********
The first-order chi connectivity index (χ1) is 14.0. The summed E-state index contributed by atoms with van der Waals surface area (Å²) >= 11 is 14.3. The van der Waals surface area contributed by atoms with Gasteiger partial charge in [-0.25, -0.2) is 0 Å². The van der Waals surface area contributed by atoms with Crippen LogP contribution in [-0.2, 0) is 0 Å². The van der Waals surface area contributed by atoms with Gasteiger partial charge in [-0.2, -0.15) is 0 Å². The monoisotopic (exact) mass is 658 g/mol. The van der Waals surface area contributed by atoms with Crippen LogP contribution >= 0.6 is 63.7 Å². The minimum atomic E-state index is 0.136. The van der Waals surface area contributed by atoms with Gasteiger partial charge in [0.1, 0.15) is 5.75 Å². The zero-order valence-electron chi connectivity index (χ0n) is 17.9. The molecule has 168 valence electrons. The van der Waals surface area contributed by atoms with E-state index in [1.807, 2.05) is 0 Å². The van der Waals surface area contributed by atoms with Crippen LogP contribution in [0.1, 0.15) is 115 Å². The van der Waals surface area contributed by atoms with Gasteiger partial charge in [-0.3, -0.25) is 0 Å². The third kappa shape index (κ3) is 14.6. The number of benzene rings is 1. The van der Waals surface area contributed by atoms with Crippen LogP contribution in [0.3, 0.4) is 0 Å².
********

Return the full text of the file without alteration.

The first-order chi connectivity index (χ1) is 14.0. The summed E-state index contributed by atoms with van der Waals surface area (Å²) >= 11 is 14.3. The van der Waals surface area contributed by atoms with Gasteiger partial charge in [-0.25, -0.2) is 0 Å². The van der Waals surface area contributed by atoms with Crippen LogP contribution in [-0.2, 0) is 0 Å². The van der Waals surface area contributed by atoms with Gasteiger partial charge in [-0.2, -0.15) is 0 Å². The monoisotopic (exact) mass is 658 g/mol. The van der Waals surface area contributed by atoms with Crippen LogP contribution >= 0.6 is 63.7 Å². The minimum atomic E-state index is 0.136. The van der Waals surface area contributed by atoms with Gasteiger partial charge in [0.1, 0.15) is 5.75 Å². The zero-order valence-electron chi connectivity index (χ0n) is 17.9. The molecule has 168 valence electrons. The van der Waals surface area contributed by atoms with E-state index in [1.807, 2.05) is 0 Å². The van der Waals surface area contributed by atoms with Crippen LogP contribution in [0.1, 0.15) is 115 Å². The van der Waals surface area contributed by atoms with Gasteiger partial charge in [-0.3, -0.25) is 0 Å². The third kappa shape index (κ3) is 14.6. The number of benzene rings is 1. The van der Waals surface area contributed by atoms with Crippen LogP contribution in [0.3, 0.4) is 0 Å².